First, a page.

Every Wednesday is Heritage Hump Day! That's because every Wednesday from now to the end of the year or before someone really big stops us, Heritage Hump Records (a temporary subsidiary of Onus Records) and New Times will be bringing you a limited edition collector's item of a much beloved Phoenix band that walked the scorched earth of Arizona before the year 2000 A.D. We will honor that band with a commemorative digital single that you, the digital public, will have only seven days to download to your computers and smart phones before this single gets marked up to an exorbitant price as determined by the mp3 collector community. When that happens, a new Heritage Hump subject will be chosen and the free-for-a-limited-time-only cycle begins anew.
From time to time we venture from our pre-2000 boundaries to bring you a band that reigned in the early aughts. We're still time traveling 13 years, so watch it as the Wayback Machine is gonna take sharp turns regardless.
This week it's Mesa-based indie band Before Braille, led by David Jensen, who started the Sunset Alliance label and later fronted such bands such as Art for Starters and Loyal Wife.
At the time of my October 2002 profile on Beyond Braille called "Blind Ambition," the band had just signed with a Cave Creek-based label called Aezra Records, which was best known as the home of Deep Blue Something, who made that annoying-as-anthrax hit "Breakfast at Tiffany's." Beyond Braille's first single from its debut CD The Rumor, "Twenty Four Minus Eighteen," had been getting heavy airplay on KZON-FM 101.5, and CMJ New Music Report, an early champion of the group, had already given it raves, placing the band in the company of Jimmy Eat World and Fugazi.
But there was some unease as a band that once embraced a wholly DIY ethic and whose lead singer headed his own label were now doing things somebody else's way.
"I'm probably the wrong person to talk to because I'm the most outspoken one in the group," Jensen says, laughing. "Well, actually that probably makes me the right person to talk to."
Aezra Records is wary of any negative publicity, Jensen says, so he minds his P's and Q's at the outset, all the while assuring me that we're getting the most positive side of the story he can tell.
According to Jensen, Aezra has sunk a quarter of a million dollars into Before Braille and is determined to protect that investment by any means necessary. Which means no guest appearances on other people's records. No more split CDs. No more comp appearances — all things that help keep indie bands' names out there between releases.
In its haste to get the label the new material, Before Braille didn't even add the embellishments they'd envisioned for the songs, such as piano parts or harmonies. Jensen even sang scratch vocals with dummy lyrics in some places. "They fell in love with those songs, and, about a month later, we had a contract in front of us which we worked on for three or four weeks," says Jensen. "We set up some studio time with Bob Hoag at Flying Blanket Studios, but it wound up taking longer than we thought, about a month and a half, rerecording those songs and adding two new ones that weren't part of the demo.
As it turned out, Aezra wasn't happy with any of the songs. The label balked at releasing the Hoag mixes.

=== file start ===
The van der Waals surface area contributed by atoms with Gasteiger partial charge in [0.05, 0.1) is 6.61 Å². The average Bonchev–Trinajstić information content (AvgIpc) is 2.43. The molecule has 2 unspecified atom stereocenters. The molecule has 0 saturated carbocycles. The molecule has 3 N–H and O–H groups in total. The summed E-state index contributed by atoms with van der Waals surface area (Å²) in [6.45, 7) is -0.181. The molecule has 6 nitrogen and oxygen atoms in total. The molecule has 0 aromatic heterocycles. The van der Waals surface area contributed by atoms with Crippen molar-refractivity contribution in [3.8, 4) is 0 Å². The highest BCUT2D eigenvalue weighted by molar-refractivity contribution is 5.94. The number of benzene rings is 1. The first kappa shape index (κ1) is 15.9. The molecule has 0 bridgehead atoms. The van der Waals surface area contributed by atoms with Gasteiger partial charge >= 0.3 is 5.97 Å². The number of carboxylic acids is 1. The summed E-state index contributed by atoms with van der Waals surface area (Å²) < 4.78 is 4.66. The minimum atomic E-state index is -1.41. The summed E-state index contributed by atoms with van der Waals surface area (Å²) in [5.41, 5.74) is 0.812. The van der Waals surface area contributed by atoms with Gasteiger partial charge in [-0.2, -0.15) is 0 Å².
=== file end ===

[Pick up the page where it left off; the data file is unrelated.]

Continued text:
By now the statues of limitations have passed and it can be revealed that the final mixes the label signed off on were in fact the original ones they deemed unreleasable. Aezra, which said it wanted to be Arizona's indie rock label, followed up the Before Braille signing with a sort of Britney Spears/Alicia Keys hybrid artist from Florida.
An older and wiser David Jensen looks back on this episode and says, "I learned later that the person we thought was running the show wasn't totally running the show. And even though he meant well, he didn't do well for us. And no one at the label took our wishes or sensibilities seriously. Their decisions would alienate people who might actually like our band, including ourselves. It was a constant battle for us against misrepresentation. We also begged them to stop comparing us to Jimmy Eat World in its efforts to promote us. In fact Jim Adkins teased his childhood friend Brandon Smith (our bass player) about it. It was deserved."
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Two years after its release, Before Braille's debut was released and is still available as nature intended on Sunset Alliance Records. Our Heritage Hump track is from the 2009 posthumous release that was intended to be the followup to The Rumor, Kill the Messenger Keep the Message, and it's called "Subject Predicate."
"It's not my favorite track on the record, but it might be the most whimsical," Jensen says.
"Basically it's about me killing my ex-girlfriend and the guy I saw her with. After we broke up, I dropped by her house to give her back her things. I saw she was with another guy watching a movie. I was pretty upset by it and wrote this song that night imagining myself breaking in and stabbing them both to death. It's funny now because that ex-girlfriend is now my wife and we've got three kids and have been happily married for 11 years. Now, the only knife fascinations I have are to find the perfect paring knife to peel apple pairs.
"I'm not proud of my immaturity, but I also put a Before Braille bumper sticker on that guy's car that night before I left without committing any further crimes. To be fair, it was a new-school Mustang, so which one of us was committing the greater crime?"